1

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Sustainable Agriculture vs Organic

Answered on August 19, 2014
Created February 05, 2013 at 8:30 PM

I'll start off by saying I'm pretty noob to organic produce. I was thinking about signing up with a local CSA, but noticed they consider their farms as "sustainable agriculture" vs. organic. Does anyone know how much of a difference this would make? I know it would definitely be better than buying produce from the larger markets.. but I just wanted to get the community's take on this :)

Thanks!

Here's some info on the farm: http://www.underwoodfamilyfarms.com/Sustainable_Agriculture.html

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4 Answers

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2
217fc6ef1b76bf244bcb22b3e5c5841c

on February 06, 2013
at 02:47 PM

Hi! I've done a lot of research on this topic. "Organic" is a government approved label and requires a government approved certifier inspect the farms, as with any government approved label you have to jump through a lot of hoops, and it can end up costing you a lot of money. Additionally, the "Organic" label only means that the pesticides used are "organic", and not conventional (even though many approved chemicals are from major corporations, and that the animals are not fed antibiotics or growth hormones. It does not necessarily mean that the animals have a nice life, or even a humane death. Additionally, since "organic" requires only government sanctioned products, there are many excellent farms that are not eligible for the "organic" stamp. This can be true if the farmer makes the feed for his animals out of things grown or discarded on the farm, so many Polyface farms (farms that have many different kinds of animals and plants) are immediately out of the organic boat. This can also be true if the farmer makes his own fertilizer, there are very strict regulations on where fertilizers come from, etc. So, it's really best to just know the farms own practices and beliefs. There are also many organic or sustainable farms that still grow a very commercialized breed of chickens and turkeys, they do so for the rapid growth and early kill time. It's nice to find out how they select breeds, too.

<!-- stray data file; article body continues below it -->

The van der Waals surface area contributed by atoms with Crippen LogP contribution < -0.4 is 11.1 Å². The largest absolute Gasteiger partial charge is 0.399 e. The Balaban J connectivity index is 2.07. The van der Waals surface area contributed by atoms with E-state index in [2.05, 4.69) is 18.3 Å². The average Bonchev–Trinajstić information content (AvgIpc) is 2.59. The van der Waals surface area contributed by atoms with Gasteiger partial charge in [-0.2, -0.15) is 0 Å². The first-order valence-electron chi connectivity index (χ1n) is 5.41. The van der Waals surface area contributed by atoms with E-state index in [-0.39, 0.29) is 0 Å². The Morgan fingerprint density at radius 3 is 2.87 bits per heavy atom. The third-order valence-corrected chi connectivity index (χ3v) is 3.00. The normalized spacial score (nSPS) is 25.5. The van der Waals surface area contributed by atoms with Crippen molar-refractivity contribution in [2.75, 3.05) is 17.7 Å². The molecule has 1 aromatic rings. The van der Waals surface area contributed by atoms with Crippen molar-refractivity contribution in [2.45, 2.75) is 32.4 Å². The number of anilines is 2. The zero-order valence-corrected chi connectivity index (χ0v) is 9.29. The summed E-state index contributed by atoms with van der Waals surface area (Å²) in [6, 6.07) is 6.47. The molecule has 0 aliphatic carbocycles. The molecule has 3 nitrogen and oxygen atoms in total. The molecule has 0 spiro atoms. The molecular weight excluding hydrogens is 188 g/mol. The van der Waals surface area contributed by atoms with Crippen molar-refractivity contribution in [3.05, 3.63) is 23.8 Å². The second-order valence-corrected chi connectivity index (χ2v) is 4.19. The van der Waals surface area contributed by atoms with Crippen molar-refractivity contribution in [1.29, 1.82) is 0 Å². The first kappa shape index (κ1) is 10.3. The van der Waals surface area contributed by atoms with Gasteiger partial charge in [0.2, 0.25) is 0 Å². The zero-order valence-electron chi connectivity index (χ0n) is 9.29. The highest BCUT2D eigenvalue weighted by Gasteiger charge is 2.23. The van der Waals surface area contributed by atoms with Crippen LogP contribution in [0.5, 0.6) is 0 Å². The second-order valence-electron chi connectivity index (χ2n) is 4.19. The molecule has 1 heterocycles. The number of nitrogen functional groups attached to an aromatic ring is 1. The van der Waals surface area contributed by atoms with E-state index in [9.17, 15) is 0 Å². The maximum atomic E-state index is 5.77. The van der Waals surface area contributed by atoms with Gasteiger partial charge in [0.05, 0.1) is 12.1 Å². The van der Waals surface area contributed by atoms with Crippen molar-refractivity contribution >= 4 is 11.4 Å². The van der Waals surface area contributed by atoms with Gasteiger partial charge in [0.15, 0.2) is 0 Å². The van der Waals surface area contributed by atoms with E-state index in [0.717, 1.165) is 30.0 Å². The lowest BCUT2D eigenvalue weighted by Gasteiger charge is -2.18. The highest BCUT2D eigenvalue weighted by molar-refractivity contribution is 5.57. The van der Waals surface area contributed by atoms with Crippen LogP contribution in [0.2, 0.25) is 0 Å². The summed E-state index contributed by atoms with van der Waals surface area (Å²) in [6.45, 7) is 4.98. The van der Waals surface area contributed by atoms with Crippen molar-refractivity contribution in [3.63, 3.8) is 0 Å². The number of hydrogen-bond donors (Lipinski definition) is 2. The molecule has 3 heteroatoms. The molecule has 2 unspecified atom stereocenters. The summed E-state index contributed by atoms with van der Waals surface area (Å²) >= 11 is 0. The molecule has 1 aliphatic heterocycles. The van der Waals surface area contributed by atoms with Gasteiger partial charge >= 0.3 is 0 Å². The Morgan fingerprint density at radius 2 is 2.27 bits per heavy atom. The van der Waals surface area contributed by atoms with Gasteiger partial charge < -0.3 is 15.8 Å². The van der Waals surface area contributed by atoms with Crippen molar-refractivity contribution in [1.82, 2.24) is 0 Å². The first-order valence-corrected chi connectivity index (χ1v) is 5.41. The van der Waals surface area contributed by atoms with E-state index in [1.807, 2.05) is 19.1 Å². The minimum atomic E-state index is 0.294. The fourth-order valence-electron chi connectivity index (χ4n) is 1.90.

5
532cfd279d793e8fcc23b9f6d91dde5c

(1981)

on February 05, 2013
at 08:37 PM

Talk to the farmers. Often, small and sustainable farms are organic in all but name, because organic certification is not cost-efficient for them. "Sustainable" could have any number of meanings.

1
37cc142fbb183f2758ef723a192e7a9d

(1353)

on February 06, 2013
at 02:23 PM

Sustainable agriculture often refers more to the land practices rather than speicifically the food product. For example, permaculture design ensuring soil health, a more natural co-existance of species, habitiat-friendly growing beds etc. All great things but not necessarily as related to the end product as an "organic" label.

1
32f5749fa6cf7adbeb0b0b031ba82b46

(41757)

on February 05, 2013
at 10:47 PM

Unless you control the product from seed to plate, hard to know really what the quality is. Organic isn't necessarily better.

Based on what you posted, they're fairly conventional, but that's not necessarily a bad thing. Sounds like they're as organic as you can be but not taking options off the table when the shit hits the fan. Very reasonable in my opinion, but if dogma interests you, I'd look else.

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